The European Medicines Agency (EMA) said on Tuesday that benefits of the Johnson & Johnson vaccine outweigh risks despite finding a possible link to very rare cases of blood clots.
The EMA investigated a link between potentially deadly blood clots and the vaccine following eight cases in the United States, of which one was fatal.
On Tuesday, the EMA's safety committee said a warning should be added to the product information about the "very rare side effects" and health care professionals should inform their patients about the symptoms.
All of the reported cases occurred in combination with low levels of blood platelets. They happened mostly in women under 60 years within the first three weeks after the vaccination.
"This is a very rare effect, but it also makes it very important for doctors and patients to be aware of the sign so that they can spot any concerns and seek specialist help as soon as possible," EMA director Emer Cooke said at a press conference.
"Early intervention by specialists can change the outcome," she said.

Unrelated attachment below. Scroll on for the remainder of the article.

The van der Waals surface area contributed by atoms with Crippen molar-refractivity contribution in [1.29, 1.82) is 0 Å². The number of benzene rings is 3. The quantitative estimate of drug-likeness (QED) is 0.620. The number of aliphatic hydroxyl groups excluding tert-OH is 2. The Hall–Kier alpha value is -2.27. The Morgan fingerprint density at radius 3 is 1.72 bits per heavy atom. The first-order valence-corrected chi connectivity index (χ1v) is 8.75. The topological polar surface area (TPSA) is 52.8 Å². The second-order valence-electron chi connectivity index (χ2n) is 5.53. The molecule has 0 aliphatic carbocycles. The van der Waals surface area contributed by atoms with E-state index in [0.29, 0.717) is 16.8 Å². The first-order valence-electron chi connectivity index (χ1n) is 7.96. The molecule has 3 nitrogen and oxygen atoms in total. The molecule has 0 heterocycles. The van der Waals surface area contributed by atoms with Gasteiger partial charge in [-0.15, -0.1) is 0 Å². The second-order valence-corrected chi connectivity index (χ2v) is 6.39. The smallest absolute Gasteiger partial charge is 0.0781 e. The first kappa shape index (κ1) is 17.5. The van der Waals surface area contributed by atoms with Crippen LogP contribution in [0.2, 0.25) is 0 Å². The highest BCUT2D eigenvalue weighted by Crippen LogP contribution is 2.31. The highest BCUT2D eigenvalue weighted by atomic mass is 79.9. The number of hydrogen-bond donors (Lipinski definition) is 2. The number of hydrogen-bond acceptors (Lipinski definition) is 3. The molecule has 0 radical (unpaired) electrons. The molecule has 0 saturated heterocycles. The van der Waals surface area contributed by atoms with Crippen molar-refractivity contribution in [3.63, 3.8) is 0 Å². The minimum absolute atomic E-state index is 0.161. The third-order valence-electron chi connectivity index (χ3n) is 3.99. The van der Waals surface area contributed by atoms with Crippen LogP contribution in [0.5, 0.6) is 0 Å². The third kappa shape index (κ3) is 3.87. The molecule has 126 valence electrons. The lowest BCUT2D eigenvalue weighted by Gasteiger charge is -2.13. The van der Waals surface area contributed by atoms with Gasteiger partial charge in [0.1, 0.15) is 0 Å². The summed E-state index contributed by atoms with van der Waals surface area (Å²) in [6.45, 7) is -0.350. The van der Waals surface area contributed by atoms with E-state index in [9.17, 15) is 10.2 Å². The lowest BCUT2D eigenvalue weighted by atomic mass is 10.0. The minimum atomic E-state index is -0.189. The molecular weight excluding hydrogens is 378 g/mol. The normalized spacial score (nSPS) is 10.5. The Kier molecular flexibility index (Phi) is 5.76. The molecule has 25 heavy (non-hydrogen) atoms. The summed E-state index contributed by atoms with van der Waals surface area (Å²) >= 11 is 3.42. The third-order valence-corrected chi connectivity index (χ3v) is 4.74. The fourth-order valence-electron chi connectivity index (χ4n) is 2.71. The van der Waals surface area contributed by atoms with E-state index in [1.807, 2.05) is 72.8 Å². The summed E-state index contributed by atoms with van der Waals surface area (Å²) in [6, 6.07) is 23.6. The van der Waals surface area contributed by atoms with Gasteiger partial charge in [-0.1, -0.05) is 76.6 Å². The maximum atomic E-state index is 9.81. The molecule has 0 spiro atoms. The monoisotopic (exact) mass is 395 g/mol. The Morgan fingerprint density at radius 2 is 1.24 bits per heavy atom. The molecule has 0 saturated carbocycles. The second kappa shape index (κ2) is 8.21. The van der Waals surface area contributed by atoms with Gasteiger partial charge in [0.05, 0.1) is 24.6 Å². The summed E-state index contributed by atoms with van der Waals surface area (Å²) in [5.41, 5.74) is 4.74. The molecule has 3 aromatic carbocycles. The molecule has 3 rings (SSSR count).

Symptoms include blurred vision, headaches, shortness of breath and chest pain, for example.
US authorities suspended the use of the vaccine last week, after some 7 million people there had received the jab.
US company Johnson & Johnson halted the shipment of its jabs to countries in the European Union while awaiting clarification on the matter.
However, the EMA generally stood by its previous assessment, reiterating that the benefits of the jab in preventing Covid-19 outweighed the risk of side effects.
"The reported combination of blood clots and low blood platelets is very rare, and the overall benefits of COVID-19 Vaccine Janssen in preventing COVID-19 outweigh the risks of side effects," the EMA said in a statement on Tuesday.
However, it had requested that the company conduct additional studies, Cooke said.
The chair of EMA's risk committee, Sabine Straus, said that her organization would continue monitoring possible side effects.
"We will analyze any new data, and any new evidence, as it becomes available, and provide updated guidance as needed," she said.
The announcement comes after similar reports for the vaccine produced by AstraZeneca. Several countries have suspended the use of the British-Swedish company's jabs for certain age groups.
However, it was too early to draw any conclusions on similarities between the two vaccines, Straus said.
European Commission President Ursula von der Leyen welcomed EMA's announcement. "This is good news for the roll-out of vaccination campaigns across the EU," she said on Twitter.
The European Union is in a race against time after a sluggish start of the vaccine roll-out across the bloc.